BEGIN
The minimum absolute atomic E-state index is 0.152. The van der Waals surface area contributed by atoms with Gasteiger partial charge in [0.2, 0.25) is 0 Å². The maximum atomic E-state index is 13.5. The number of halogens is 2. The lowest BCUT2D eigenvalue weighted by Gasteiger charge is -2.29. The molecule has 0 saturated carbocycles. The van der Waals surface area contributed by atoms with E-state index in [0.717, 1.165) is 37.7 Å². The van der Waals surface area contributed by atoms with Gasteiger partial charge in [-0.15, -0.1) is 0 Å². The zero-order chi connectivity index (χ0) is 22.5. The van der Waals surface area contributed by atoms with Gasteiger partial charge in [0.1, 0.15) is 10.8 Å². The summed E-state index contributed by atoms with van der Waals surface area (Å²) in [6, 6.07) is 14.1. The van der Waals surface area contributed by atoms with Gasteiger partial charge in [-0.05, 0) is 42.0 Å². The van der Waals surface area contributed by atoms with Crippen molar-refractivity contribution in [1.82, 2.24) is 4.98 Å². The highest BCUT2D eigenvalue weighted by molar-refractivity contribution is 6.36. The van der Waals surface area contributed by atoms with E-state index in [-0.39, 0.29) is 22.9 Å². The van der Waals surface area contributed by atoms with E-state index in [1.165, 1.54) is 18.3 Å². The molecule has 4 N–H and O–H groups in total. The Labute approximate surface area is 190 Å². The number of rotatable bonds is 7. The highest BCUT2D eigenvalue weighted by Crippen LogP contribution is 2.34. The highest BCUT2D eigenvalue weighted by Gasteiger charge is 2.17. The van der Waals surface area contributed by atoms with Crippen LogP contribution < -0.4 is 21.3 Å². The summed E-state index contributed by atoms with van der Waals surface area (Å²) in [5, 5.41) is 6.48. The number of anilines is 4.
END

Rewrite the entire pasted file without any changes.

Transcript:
The minimum absolute atomic E-state index is 0.152. The van der Waals surface area contributed by atoms with Gasteiger partial charge in [0.2, 0.25) is 0 Å². The maximum atomic E-state index is 13.5. The number of halogens is 2. The lowest BCUT2D eigenvalue weighted by Gasteiger charge is -2.29. The molecule has 0 saturated carbocycles. The van der Waals surface area contributed by atoms with E-state index in [0.717, 1.165) is 37.7 Å². The van der Waals surface area contributed by atoms with Gasteiger partial charge in [-0.15, -0.1) is 0 Å². The zero-order chi connectivity index (χ0) is 22.5. The van der Waals surface area contributed by atoms with Gasteiger partial charge in [0.1, 0.15) is 10.8 Å². The summed E-state index contributed by atoms with van der Waals surface area (Å²) in [6, 6.07) is 14.1. The van der Waals surface area contributed by atoms with Gasteiger partial charge in [-0.05, 0) is 42.0 Å². The van der Waals surface area contributed by atoms with Crippen molar-refractivity contribution in [1.82, 2.24) is 4.98 Å². The highest BCUT2D eigenvalue weighted by molar-refractivity contribution is 6.36. The van der Waals surface area contributed by atoms with E-state index in [-0.39, 0.29) is 22.9 Å². The van der Waals surface area contributed by atoms with E-state index in [1.165, 1.54) is 18.3 Å². The molecule has 4 N–H and O–H groups in total. The Labute approximate surface area is 190 Å². The number of rotatable bonds is 7. The highest BCUT2D eigenvalue weighted by Crippen LogP contribution is 2.34. The highest BCUT2D eigenvalue weighted by Gasteiger charge is 2.17. The van der Waals surface area contributed by atoms with Crippen LogP contribution < -0.4 is 21.3 Å². The summed E-state index contributed by atoms with van der Waals surface area (Å²) in [5, 5.41) is 6.48. The number of anilines is 4.